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ERIC Number: EJ839741
Record Type: Journal
Publication Date: 2009-Jan
Pages: 8
Abstractor: As Provided
Reference Count: N/A
ISBN: N/A
ISSN: ISSN-0006-8950
Early Detection of Markers for Synaesthesia in Childhood Populations
Simner, Julia; Harrold, Jenny; Creed, Harriet; Monro, Louise; Foulkes, Louise
Brain, v132 n1 p57-64 Jan 2009
We show that the neurological condition of synaesthesia--which causes fundamental differences in perception and cognition throughout a lifetime--is significantly represented within the childhood population, and that it manifests behavioural markers as young as age 6 years. Synaesthesia gives rise to a merging of cognitive and/or sensory functions (e.g. in grapheme-colour synaesthesia, reading letters triggers coloured visual photisms) and adult synaesthesia is characterized by a fixed pattern of paired associations for each synaesthete (e.g. if a is carmine red, it is always carmine red). We demonstrate that the onset of this systematicity can be detected in young grapheme-colour synaesthetes, but is an acquired trait with a protracted development. We show that grapheme-colour synaesthesia develops in a way that supersedes the cognitive growth of non-synaesthetic children (with both average and superior abilities) in a comparable paired association task. With methodology based on random sampling and behavioural tests of genuineness, we reveal the prevalence of grapheme-colour synaesthesia in children (over 170,000 grapheme-colour synaesthetes ages 0-17 in the UK, and over 930,000 in the US), the progression of the condition in longitudinal testing, and the developmental differences between synaesthetes and non-synaesthetes in matched tasks. We tested 615 children age 6-7 years from 21 primary schools in the UK. Each child was individually assessed with a behavioural test for grapheme-colour synaesthesia, which first detects differences between synaesthetes and non-synaesthetes, and then tracks the development of each group across 12 months (from ages 6/7 to 7/8 years). We show that the average UK primary school has 2-3 grapheme-colour synaesthetes at any time (and the average US primary school has five) and that synaesthetic associations (e.g. "a" = carmine red) develop from chaotic pairings into a system of fixed, consistent cogno-sensory responses over time. Our study represents the first assessment of synaesthesia in a randomly sampled childhood population demonstrating the real-time development of the condition. We discuss the complex profile of benefits and costs associated with synaesthesia, and our research calls for a dialogue between researchers, clinicians and educators to highlight the prevalence and characteristics of this unusual condition.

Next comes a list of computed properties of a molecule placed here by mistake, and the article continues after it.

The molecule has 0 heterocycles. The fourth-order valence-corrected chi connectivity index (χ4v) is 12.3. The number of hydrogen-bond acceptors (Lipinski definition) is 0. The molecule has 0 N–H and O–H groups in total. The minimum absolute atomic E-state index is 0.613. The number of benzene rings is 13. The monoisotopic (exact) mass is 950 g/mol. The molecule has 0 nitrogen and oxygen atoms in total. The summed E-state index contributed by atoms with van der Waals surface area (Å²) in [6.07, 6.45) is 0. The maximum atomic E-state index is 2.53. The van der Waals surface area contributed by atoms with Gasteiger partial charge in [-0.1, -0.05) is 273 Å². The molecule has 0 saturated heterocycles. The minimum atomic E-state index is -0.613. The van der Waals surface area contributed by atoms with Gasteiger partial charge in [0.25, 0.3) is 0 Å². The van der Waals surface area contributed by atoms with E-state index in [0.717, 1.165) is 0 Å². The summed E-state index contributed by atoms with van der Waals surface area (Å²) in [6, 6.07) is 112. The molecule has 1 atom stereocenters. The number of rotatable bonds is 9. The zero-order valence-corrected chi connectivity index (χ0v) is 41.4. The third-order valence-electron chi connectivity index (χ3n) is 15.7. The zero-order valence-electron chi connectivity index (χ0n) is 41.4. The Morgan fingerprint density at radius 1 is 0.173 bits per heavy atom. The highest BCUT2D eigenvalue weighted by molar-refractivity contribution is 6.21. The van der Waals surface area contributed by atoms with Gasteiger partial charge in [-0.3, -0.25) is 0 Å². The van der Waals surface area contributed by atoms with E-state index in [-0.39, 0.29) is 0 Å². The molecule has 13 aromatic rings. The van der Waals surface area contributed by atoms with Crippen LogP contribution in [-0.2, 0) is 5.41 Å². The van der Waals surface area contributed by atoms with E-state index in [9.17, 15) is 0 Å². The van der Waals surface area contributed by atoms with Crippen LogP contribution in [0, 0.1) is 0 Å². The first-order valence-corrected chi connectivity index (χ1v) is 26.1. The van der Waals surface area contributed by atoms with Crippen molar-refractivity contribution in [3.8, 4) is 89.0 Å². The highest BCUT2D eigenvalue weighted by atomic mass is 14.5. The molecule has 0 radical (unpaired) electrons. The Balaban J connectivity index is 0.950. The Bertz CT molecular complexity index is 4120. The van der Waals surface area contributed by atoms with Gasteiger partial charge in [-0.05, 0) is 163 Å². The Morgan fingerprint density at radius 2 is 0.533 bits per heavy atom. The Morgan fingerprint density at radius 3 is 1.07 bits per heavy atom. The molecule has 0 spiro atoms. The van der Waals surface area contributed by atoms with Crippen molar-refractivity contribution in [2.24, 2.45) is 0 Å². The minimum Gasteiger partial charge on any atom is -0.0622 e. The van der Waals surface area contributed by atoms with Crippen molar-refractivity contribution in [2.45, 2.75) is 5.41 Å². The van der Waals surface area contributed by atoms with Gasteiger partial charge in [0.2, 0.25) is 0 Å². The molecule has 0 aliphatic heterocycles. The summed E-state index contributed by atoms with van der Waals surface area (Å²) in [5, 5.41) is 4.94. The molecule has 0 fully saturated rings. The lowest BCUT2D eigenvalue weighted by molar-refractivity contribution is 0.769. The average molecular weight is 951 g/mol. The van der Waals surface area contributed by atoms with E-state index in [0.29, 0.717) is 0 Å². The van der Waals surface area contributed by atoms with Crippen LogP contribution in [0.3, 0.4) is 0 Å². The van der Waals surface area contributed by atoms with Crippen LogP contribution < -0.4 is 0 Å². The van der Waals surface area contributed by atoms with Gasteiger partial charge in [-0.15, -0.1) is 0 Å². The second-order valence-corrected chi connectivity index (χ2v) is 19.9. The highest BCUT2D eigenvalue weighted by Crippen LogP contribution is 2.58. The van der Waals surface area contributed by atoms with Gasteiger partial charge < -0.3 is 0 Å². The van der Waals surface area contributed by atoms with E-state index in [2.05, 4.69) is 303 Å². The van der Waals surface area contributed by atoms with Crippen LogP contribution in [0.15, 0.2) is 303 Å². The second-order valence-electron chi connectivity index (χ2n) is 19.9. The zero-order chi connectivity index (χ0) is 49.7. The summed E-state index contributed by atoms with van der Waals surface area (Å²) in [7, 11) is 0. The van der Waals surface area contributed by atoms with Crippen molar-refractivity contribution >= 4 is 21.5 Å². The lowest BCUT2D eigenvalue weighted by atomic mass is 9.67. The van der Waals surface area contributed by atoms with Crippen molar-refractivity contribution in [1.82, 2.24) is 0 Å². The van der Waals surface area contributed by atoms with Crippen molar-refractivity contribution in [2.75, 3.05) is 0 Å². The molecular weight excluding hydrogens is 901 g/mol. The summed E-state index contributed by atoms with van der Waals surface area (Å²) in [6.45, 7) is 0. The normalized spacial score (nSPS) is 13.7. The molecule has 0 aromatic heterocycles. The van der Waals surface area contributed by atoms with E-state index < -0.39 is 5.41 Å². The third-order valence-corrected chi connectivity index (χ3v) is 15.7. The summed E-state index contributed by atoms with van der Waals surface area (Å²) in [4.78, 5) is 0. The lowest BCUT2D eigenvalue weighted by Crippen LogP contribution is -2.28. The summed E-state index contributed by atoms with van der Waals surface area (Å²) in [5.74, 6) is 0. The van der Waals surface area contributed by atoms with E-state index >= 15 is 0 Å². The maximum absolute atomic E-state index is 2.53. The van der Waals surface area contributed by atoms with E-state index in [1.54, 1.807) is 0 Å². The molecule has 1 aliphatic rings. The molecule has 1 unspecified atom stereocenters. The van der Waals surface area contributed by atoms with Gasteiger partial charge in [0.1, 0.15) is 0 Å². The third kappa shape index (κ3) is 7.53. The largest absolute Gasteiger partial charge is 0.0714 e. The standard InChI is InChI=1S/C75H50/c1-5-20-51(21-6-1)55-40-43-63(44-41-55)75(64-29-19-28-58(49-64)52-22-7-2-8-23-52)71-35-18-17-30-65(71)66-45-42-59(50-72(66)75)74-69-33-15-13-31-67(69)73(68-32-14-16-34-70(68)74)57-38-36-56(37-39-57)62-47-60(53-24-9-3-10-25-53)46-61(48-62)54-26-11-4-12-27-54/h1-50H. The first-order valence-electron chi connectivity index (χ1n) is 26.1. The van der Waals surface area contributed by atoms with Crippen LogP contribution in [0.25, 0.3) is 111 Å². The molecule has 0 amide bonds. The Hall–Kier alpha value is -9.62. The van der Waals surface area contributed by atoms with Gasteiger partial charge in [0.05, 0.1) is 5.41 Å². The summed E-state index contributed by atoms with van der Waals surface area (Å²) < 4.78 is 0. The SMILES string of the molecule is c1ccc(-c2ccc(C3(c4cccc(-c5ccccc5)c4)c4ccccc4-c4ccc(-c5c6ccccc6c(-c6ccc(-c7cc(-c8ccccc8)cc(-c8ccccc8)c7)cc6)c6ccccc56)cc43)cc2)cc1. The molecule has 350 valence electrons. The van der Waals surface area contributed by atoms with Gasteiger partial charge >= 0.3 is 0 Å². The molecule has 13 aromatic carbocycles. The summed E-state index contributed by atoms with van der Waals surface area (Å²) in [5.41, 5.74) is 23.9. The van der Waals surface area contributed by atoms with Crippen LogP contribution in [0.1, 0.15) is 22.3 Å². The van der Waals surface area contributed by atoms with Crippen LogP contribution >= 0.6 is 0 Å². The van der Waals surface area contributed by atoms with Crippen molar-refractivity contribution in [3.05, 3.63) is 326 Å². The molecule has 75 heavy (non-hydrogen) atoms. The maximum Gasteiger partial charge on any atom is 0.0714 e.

Oxford University Press. Great Clarendon Street, Oxford, OX2 6DP, UK. Tel: +44-1865-353907; Fax: +44-1865-353485; e-mail: jnls.cust.serv@oxfordjournals.org; Web site: http://brain.oxfordjournals.org/
Publication Type: Journal Articles; Reports - Evaluative
Education Level: Primary Education
Audience: Practitioners; Researchers
Language: English
Sponsor: N/A
Authoring Institution: N/A
Identifiers - Location: United Kingdom